Terms to know
The delivery mechanism for the conversation. Sometimes referred to as a virtual assistant or conversational AI.
An experience that can consist of one or multiple responses that answer a customer’s intent. Responses can vary in number, wording, or turn.
A process in which the system clarifies or resolves ambiguity in language. For example, if you say "I need to book a ticket," the bot might ask "Do you mean a movie ticket or a flight ticket?" to disambiguate the meaning of "book" and "ticket" in this context.
A conversation with a series of responses. Generally uses buttons to go to the next response of the conversation. Flow examples include onboarding, collecting data from the customer to do something for them in the system, and contacting an agent.
What the customer wants to achieve. It's also how the conversation is stored in a curated response. For example, “change my address” would be the customer’s intent, and the conversation that would answer it might be stored in an intent called profile.help.change_address.
large language model (LLM)
A model that uses vast amounts of data and finds patterns to predict the best answer to your request. It isn’t trained on any specific utterances. This is often called generative AI (genAI). For guidance on usage, see the word list entry
Specific GenAI tools, such as GenStudio or ChatGPT 3.5 Turbo
The mechanism that manages a certain group of conversations. For example, the reporting plug-in might handle all reporting creation conversations.
The reply generated for a customer.
The creativity level that the LLM uses when generating responses. The higher the temperature, the more variety in responses.
The conversational exchange between the bot and the customer. One customer utterance + one bot response = one turn.
This is an utterance that is used to train natural language understanding (NLU) models with curated intents to identify when a customer’s utterance should go to a specific intent.
What a user says to the bot to express their intent.
Types of bots
We design conversations for two channel types: voice-based and text-based. Here are some special considerations and watchouts for each.
- Humans can speak and respond quickly, but need to listen slowly
- Content that takes too long (like a long list of instructions) may cause a timeout
- Longer numbers, abbreviations, and instructions aren't always clear to the customer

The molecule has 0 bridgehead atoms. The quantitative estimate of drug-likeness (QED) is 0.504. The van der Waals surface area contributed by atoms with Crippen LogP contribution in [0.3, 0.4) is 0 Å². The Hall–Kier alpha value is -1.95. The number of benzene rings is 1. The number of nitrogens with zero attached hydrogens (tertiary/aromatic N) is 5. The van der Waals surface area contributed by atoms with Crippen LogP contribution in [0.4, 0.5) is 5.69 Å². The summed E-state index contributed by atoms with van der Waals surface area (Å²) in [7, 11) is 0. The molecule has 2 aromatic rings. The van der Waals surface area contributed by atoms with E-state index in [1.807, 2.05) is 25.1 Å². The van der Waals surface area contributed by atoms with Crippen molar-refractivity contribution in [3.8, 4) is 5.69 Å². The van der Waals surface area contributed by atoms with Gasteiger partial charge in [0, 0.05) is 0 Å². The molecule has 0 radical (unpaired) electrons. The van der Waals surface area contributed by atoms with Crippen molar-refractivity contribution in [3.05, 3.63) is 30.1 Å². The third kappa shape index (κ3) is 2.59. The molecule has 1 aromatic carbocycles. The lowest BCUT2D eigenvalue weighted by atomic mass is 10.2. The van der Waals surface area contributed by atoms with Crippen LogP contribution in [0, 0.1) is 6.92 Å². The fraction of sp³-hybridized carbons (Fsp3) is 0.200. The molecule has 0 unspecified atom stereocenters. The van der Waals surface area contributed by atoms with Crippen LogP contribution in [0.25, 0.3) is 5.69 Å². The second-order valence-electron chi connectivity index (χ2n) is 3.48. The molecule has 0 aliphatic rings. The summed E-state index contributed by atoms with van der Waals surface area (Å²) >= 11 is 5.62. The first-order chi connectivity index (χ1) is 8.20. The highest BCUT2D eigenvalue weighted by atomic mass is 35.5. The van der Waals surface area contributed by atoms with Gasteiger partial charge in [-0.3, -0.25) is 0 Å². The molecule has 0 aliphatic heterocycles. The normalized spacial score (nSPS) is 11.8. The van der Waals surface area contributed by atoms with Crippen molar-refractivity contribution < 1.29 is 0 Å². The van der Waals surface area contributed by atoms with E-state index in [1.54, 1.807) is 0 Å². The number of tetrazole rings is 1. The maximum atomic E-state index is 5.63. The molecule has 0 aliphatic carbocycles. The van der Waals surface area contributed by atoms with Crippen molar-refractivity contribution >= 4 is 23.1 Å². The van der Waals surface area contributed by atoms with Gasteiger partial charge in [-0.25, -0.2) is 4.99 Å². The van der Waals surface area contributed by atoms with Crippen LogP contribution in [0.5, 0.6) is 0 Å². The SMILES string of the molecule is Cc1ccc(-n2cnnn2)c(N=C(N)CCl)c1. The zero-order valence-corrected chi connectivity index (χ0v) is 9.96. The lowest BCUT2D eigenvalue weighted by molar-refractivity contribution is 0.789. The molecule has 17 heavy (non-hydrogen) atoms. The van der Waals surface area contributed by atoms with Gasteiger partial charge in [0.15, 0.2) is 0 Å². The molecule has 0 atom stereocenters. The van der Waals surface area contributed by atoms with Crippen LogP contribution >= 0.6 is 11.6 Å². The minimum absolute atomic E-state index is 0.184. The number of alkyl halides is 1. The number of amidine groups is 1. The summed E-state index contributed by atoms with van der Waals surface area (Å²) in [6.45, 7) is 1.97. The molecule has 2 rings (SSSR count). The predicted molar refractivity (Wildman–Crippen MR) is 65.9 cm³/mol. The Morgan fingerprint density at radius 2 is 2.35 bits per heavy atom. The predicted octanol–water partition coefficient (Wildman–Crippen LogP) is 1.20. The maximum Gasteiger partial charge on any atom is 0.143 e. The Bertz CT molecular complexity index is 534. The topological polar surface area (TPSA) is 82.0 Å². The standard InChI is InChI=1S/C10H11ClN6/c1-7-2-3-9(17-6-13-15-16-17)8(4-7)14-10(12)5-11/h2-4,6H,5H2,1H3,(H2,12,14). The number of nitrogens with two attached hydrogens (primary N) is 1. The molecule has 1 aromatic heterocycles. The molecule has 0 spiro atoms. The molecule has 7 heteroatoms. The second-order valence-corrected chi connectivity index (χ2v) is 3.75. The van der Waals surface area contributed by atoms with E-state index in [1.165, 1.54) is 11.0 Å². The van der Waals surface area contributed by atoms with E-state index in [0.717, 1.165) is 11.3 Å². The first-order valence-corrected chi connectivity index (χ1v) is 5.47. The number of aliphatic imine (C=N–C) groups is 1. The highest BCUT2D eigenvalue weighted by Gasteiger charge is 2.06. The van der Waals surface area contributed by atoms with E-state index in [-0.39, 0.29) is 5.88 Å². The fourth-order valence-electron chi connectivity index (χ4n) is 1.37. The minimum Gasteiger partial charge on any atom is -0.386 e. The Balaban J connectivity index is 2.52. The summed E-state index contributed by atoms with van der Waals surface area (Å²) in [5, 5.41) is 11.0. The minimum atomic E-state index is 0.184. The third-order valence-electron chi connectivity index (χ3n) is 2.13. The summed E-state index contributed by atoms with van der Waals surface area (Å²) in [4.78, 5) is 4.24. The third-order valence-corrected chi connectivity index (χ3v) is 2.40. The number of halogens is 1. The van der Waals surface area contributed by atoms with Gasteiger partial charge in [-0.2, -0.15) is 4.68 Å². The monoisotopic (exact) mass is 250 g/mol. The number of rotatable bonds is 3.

- Attention spans are short and the customer may have external distractions
- Explicit confirmation is required before making any changes to data or routing the customer. For example, “You are calling about payroll, is that right?”
- Bot inflection and tone isn't always clear and understandable
- Human accents, inflection, and mumbling can confuse the model
- Voice shouldn't be used for experiences involving personal data (unless there is a way to authenticate the caller)
- Reading information is quick, but typing out a response can be slow
- Bots are expected to understand the customer perfectly the first time
- Text can stay on the screen for a longer time for the human to re-read
- Numbers, abbreviations, and instructions can be acknowledged quickly and usually implicitly
- Has lots of context about the human
Be brief and clear
Text-based bots are usually in space-constrained chat panels with limited formatting. Long bot responses force the customer to scroll through the message, making it harder to read.
Voice-based bots put the burden on customers to remember what it said, and people can only remember so much.
For both bot types, cut messages down to their most essential. A customer can always ask the bot for more info. For more help, see our tips for writing small.
For example, instead of telling the customer each step to fill out a new invoice, the bot might simple say, “Create a new invoice, fill in your details, and Save.”
Understand the customer’s true goal
A customer’s goal could be a single intent or a series of intents. For example, if a customer wants to change their email address on an invoice, they might want to update that email address everywhere. A response that includes the option to make a change everywhere anticipates the customer's intent—and potentially saves them time.
Context and listening
Context is the info the bot should carry forward or refer back to in a conversation. It considers where the customer is coming from, their product, their history with the product, and their emotional state. Context makes conversations flow more naturally.
When first responding to a customer, use active listening to acknowledge you’ve heard the customer and demonstrate that the bot understands their request. Repeating what customers say as an explicit confirmation is the simplest (but also the most heavy-handed) way to show the bot understands.